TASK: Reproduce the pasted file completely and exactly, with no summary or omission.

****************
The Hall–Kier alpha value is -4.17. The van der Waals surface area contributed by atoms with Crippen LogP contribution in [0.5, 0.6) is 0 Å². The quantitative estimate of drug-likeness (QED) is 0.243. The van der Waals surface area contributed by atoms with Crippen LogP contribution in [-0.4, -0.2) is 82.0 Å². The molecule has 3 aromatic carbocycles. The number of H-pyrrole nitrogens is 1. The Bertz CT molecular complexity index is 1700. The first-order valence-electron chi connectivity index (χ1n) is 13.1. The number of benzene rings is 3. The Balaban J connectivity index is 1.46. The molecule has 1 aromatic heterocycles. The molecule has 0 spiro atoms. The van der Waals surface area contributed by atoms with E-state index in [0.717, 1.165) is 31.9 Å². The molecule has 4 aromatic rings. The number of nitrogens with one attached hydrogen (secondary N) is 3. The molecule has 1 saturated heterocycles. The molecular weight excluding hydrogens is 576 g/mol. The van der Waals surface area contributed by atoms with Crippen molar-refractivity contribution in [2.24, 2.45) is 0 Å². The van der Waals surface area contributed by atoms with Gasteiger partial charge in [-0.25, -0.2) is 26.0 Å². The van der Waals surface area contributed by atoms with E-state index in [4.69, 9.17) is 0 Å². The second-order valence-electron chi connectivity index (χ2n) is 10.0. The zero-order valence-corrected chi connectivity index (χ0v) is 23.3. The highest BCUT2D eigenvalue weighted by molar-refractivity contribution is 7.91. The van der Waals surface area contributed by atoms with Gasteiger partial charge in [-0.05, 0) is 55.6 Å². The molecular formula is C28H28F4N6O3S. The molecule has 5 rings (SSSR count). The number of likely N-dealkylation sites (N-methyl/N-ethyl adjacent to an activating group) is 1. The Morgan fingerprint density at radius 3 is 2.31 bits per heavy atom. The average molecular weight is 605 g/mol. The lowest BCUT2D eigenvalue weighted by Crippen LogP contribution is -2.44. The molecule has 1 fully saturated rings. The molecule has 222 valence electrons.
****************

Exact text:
The Hall–Kier alpha value is -4.17. The van der Waals surface area contributed by atoms with Crippen LogP contribution in [0.5, 0.6) is 0 Å². The quantitative estimate of drug-likeness (QED) is 0.243. The van der Waals surface area contributed by atoms with Crippen LogP contribution in [-0.4, -0.2) is 82.0 Å². The molecule has 3 aromatic carbocycles. The number of H-pyrrole nitrogens is 1. The Bertz CT molecular complexity index is 1700. The first-order valence-electron chi connectivity index (χ1n) is 13.1. The number of benzene rings is 3. The Balaban J connectivity index is 1.46. The molecule has 1 aromatic heterocycles. The molecule has 0 spiro atoms. The van der Waals surface area contributed by atoms with E-state index in [0.717, 1.165) is 31.9 Å². The molecule has 4 aromatic rings. The number of nitrogens with one attached hydrogen (secondary N) is 3. The molecule has 1 saturated heterocycles. The molecular weight excluding hydrogens is 576 g/mol. The van der Waals surface area contributed by atoms with Crippen molar-refractivity contribution in [2.24, 2.45) is 0 Å². The van der Waals surface area contributed by atoms with Gasteiger partial charge in [-0.25, -0.2) is 26.0 Å². The van der Waals surface area contributed by atoms with E-state index in [4.69, 9.17) is 0 Å². The second-order valence-electron chi connectivity index (χ2n) is 10.0. The zero-order valence-corrected chi connectivity index (χ0v) is 23.3. The highest BCUT2D eigenvalue weighted by molar-refractivity contribution is 7.91. The van der Waals surface area contributed by atoms with Gasteiger partial charge in [-0.05, 0) is 55.6 Å². The molecular formula is C28H28F4N6O3S. The molecule has 5 rings (SSSR count). The number of likely N-dealkylation sites (N-methyl/N-ethyl adjacent to an activating group) is 1. The Morgan fingerprint density at radius 3 is 2.31 bits per heavy atom. The average molecular weight is 605 g/mol. The lowest BCUT2D eigenvalue weighted by Crippen LogP contribution is -2.44. The molecule has 1 fully saturated rings. The molecule has 222 valence electrons.